Tuesday, June 28, 2011

Asymmetries: What's the Problem?

Asymmetries are some of the biggest predictors of injury in our population, especially in athletes. By 'asymmetries', I am referring to joints and/or muscles that perform differently from one side to the other.

Example: A sprinter with 20 degrees of hip extension in the left hip and 35 degrees of hip extension in the right hip is at risk of injury. Why? When a sprinter is at full stride, hip extension is utilized in the trailing leg. If, with every stride, the difference between the left and right hip motion is 15 degrees, the pelvis, hips, and lumbar spine (at the very least) will absorb that difference in the form of strain. When the tissue threshold is met, the sprinter will develop pain.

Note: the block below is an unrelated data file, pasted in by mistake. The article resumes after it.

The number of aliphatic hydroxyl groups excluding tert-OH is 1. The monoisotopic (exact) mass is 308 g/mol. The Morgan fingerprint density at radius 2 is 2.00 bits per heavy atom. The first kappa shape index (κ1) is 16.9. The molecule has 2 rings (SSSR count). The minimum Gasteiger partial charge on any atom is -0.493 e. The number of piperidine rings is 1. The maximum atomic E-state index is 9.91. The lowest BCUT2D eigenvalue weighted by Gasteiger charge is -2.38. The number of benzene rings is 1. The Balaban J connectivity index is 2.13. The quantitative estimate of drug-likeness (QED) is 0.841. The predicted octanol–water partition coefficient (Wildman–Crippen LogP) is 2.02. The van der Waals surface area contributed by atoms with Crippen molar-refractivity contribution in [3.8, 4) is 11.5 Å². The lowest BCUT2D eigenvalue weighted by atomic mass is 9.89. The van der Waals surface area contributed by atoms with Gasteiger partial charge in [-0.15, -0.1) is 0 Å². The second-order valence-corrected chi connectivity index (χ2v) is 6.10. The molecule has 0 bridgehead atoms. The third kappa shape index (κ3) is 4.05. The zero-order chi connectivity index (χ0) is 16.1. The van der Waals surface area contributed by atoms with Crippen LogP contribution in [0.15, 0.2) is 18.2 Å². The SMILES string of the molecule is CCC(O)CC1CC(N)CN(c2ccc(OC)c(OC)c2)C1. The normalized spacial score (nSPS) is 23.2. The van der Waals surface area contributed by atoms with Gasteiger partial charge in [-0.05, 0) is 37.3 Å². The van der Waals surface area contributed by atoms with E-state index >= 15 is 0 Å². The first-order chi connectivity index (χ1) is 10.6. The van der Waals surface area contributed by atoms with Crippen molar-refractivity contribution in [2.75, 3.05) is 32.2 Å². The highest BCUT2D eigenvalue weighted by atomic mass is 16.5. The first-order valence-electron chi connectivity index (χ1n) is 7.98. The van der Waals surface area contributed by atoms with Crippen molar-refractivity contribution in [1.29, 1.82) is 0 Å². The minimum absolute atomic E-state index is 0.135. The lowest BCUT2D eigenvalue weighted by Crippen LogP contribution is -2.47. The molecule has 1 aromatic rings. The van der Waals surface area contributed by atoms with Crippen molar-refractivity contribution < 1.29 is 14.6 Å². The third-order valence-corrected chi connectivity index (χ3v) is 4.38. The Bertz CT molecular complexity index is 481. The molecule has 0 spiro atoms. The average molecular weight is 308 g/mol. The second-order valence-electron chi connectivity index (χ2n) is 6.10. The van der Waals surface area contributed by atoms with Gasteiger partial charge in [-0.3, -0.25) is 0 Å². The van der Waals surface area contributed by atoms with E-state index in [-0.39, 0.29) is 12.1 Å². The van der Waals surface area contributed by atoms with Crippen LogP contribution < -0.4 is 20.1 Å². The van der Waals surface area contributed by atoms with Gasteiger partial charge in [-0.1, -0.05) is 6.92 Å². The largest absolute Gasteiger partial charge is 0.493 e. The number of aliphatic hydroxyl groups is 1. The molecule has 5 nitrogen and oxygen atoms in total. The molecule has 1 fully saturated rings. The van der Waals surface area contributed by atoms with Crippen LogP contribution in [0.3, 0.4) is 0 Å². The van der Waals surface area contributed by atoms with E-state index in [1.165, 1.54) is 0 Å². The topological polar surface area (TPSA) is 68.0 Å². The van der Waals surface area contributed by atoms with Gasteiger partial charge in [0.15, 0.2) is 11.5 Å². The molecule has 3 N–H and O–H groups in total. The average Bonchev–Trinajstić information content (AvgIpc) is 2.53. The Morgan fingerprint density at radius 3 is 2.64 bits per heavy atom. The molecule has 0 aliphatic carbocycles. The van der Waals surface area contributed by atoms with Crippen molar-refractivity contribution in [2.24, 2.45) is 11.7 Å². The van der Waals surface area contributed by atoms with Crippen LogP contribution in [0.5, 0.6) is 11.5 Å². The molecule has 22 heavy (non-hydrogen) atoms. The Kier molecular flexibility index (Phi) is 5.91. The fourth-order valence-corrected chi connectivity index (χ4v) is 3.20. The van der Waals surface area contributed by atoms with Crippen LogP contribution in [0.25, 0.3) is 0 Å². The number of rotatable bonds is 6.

Now comes the interesting part. Most health care practitioners are trained to treat the sprinter's pain. As such, this athlete will receive stretches, strengthening exercises, therapies to decrease the pain, manipulations, and possibly medication or surgery. But what if there were a system designed that could have caught this injury before it ever happened? Well, there is. Check out the following website: http://graycookmovement.com/?p=29 If you are an athlete or health care professional and do not know Gray Cook, you should change that. Asymmetries have been shown to be reliable predictors of injury. In the example above, it would be better for the sprinter to have 20 degrees of hip extension bilaterally than to have asymmetrical findings. In the coming years, I 'predict' (speaking of predictions) that Cook's FMS (Functional Movement Screen) system will continue to gain popularity in athletes as well as non-athletes. With strong predictors of injury, such as asymmetries, within the system, our patients and clients can not afford for us to under-utilize the FMS.